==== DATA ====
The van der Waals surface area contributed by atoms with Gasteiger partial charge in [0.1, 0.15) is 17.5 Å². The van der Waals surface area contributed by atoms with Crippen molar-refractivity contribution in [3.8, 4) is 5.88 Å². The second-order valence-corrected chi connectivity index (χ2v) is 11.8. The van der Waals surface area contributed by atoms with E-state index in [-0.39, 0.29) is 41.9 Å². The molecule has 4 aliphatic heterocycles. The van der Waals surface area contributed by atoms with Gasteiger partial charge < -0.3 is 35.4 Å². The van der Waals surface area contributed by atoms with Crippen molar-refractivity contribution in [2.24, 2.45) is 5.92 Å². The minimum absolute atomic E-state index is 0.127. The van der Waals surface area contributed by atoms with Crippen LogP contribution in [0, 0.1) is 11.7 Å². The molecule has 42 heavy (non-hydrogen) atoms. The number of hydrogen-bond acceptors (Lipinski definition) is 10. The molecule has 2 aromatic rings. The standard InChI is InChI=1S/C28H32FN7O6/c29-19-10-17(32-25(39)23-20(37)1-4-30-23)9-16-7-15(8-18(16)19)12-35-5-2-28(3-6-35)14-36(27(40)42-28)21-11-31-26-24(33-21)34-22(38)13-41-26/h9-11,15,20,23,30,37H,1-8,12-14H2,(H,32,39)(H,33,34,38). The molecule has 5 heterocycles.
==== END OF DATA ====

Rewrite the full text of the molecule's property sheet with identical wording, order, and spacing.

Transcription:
The van der Waals surface area contributed by atoms with Gasteiger partial charge in [0.1, 0.15) is 17.5 Å². The van der Waals surface area contributed by atoms with Crippen molar-refractivity contribution in [3.8, 4) is 5.88 Å². The second-order valence-corrected chi connectivity index (χ2v) is 11.8. The van der Waals surface area contributed by atoms with E-state index in [-0.39, 0.29) is 41.9 Å². The molecule has 4 aliphatic heterocycles. The van der Waals surface area contributed by atoms with Gasteiger partial charge < -0.3 is 35.4 Å². The van der Waals surface area contributed by atoms with Crippen molar-refractivity contribution in [2.24, 2.45) is 5.92 Å². The minimum absolute atomic E-state index is 0.127. The van der Waals surface area contributed by atoms with Crippen LogP contribution in [0, 0.1) is 11.7 Å². The molecule has 42 heavy (non-hydrogen) atoms. The number of hydrogen-bond acceptors (Lipinski definition) is 10. The molecule has 2 aromatic rings. The standard InChI is InChI=1S/C28H32FN7O6/c29-19-10-17(32-25(39)23-20(37)1-4-30-23)9-16-7-15(8-18(16)19)12-35-5-2-28(3-6-35)14-36(27(40)42-28)21-11-31-26-24(33-21)34-22(38)13-41-26/h9-11,15,20,23,30,37H,1-8,12-14H2,(H,32,39)(H,33,34,38). The molecule has 5 heterocycles.